26th Jun '15 6:26:42 AM 1810072342
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* ThisLoserIsYou: A character that's all flaws can sometimes be as annoying or even more so than [[MarySue one with none]] that's the importance of balance.

to:

* ThisLoserIsYou: A character that's all flaws can sometimes be as annoying or even more so than [[MarySue one with none]] - that's the importance of balance.
6th Feb '14 6:21:13 AM kensu
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Added DiffLines:

However basing your characters on people you know has drawbacks: sometimes people don't like seeing themselves in fiction. Also in the case of an ongoing series, a change in relationship with the author might lead to [[RealitySubtext abrupt changes in the story]]; there are some particularly [[SomethingPositive nasty]] [[ComicStrip/ForBetterOrForWorse examples]].
18th Dec '13 7:13:20 AM Kesar
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However, if a character is solely flawed, this can leave a feeling of sourness in The Reader's mouth. "Why am I bothering with this story? I came here for {{Escapism}}, not to see [[ThisLoserIsYou my own problems reflected back at me]]. I want a character who is ''admirable''. That's where the virtues come in. Having said that, this is why the third word in our heading is '''bonding'''. The Reader responds differently to virtues and flaws. Simply put, a Virtue is something that makes The Reader say, "I wish I were this guy," whereas a Flaw is something that makes The Reader say, "I ''am'' this guy." (We have also just breezed right by the pitfall on the other end of the sliding scale: a character that is all "virtues" is inaccessible because while he's admirable, The Reader does not and furthermore ''cannot'' empathize with him. He is like the moon: awesome, but irrelevant to The Reader's life.)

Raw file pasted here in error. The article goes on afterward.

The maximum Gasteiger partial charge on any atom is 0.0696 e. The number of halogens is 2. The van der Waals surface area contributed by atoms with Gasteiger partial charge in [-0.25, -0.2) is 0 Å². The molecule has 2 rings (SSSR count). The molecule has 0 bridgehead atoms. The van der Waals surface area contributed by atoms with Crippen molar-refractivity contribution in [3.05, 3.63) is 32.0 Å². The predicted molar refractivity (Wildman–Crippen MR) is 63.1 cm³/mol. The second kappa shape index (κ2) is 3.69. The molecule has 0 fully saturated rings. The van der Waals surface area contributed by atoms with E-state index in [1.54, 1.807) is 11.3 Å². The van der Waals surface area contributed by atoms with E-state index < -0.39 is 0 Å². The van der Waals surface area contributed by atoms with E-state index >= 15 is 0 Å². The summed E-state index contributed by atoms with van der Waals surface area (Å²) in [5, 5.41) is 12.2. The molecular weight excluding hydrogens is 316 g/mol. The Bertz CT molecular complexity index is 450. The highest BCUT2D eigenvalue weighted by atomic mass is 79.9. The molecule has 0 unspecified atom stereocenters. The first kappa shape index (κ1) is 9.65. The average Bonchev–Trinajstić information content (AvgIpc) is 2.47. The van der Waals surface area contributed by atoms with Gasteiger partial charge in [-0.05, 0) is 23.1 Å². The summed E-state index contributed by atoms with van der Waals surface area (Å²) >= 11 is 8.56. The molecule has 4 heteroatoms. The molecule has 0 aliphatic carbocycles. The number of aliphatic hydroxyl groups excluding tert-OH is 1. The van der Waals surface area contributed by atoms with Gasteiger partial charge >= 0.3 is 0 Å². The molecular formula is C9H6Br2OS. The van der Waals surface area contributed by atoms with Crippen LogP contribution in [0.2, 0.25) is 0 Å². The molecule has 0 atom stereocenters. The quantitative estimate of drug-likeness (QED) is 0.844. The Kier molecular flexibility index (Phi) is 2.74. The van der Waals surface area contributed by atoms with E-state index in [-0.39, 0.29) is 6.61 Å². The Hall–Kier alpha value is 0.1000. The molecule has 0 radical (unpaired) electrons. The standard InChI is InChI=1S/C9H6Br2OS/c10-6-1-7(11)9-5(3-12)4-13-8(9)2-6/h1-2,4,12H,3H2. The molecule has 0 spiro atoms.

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However, if a character is solely flawed, this can leave a feeling of sourness in The Reader's mouth. "Why am I bothering with this story? I came here for {{Escapism}}, not to see [[ThisLoserIsYou my own problems reflected back at me]]. I want a character who is ''admirable''. " That's where the virtues come in. Having said that, this is why the third word in our heading is '''bonding'''. The Reader responds differently to virtues and flaws. Simply put, a Virtue is something that makes The Reader say, "I wish I were this guy," whereas a Flaw is something that makes The Reader say, "I ''am'' this guy." (We have also just breezed right by the pitfall on the other end of the sliding scale: a character that is all "virtues" is inaccessible because while he's admirable, The Reader does not and furthermore ''cannot'' empathize with him. He is like the moon: awesome, but irrelevant to The Reader's life.)
23rd Sep '13 12:06:30 AM Fireblood
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* RapeAsBackstory: If your character suffers from RapeAsBackstory, don't treat it lightly. Being violated in such a way tends to have mental and social effects on someone. How they treat, it should be an integral part of their character.

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* RapeAsBackstory: If your character suffers from RapeAsBackstory, don't treat it lightly. Being violated in such a way tends to have mental and social effects on someone. How they treat, treat it should be an integral part of their character.